The exhibition “Compass: Folk Art in Four Directions,” organized by the American Folk Art Museum, encompasses the rich history of New York City’s harbor activities and urban environment. Through lively sampling of artworks, the collection speaks about the romanticism and gritty realism of the seaport district.
The exhibition is installed in four galleries on Schermerhorn Row, the mercantile block that was developed between 1810 and 1812 by Peter Schermerhorn, scion of a family of shipmasters and chandlers.
Throughout its history, the Row experienced and survived the major expansion of the seaport district in both architecture and significance as a major trading and commercial center. The Row housed various concerns through the 19th century, including counting houses, mercantile and fancy goods businesses, coffeehouses, restaurants and hotels for locals and travelers. The American Folk Art Museum celebrates this history through four themes that instigate a visual dialogue about moments in the life of Schermerhorn Row and the seaport.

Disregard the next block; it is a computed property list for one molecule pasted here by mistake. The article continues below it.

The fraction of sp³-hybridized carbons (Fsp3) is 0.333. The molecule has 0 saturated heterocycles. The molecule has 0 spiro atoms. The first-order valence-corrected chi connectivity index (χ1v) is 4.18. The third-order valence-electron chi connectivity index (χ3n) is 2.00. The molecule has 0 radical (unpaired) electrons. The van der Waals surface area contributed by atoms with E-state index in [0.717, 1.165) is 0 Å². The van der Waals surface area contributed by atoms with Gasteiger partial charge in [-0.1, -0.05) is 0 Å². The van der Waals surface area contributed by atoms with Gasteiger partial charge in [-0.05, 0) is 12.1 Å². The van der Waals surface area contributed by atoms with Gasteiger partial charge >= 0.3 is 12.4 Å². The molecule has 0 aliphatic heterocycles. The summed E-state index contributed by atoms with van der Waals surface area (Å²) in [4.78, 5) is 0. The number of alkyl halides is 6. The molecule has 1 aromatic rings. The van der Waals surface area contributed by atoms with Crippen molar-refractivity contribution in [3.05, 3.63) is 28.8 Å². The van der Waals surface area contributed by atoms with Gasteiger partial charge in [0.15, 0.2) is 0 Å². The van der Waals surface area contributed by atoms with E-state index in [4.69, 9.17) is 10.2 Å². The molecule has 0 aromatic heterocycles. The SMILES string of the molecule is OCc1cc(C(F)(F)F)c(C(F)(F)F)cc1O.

Having sold its building on West 53rd Street to the Museum of Modern Art , the museum remains open at Lincoln Square. It celebrates the artistic accomplishments of mostly self-taught artists. The collection spans three centuries of American visual expression, from quilts to contemporary sculpture.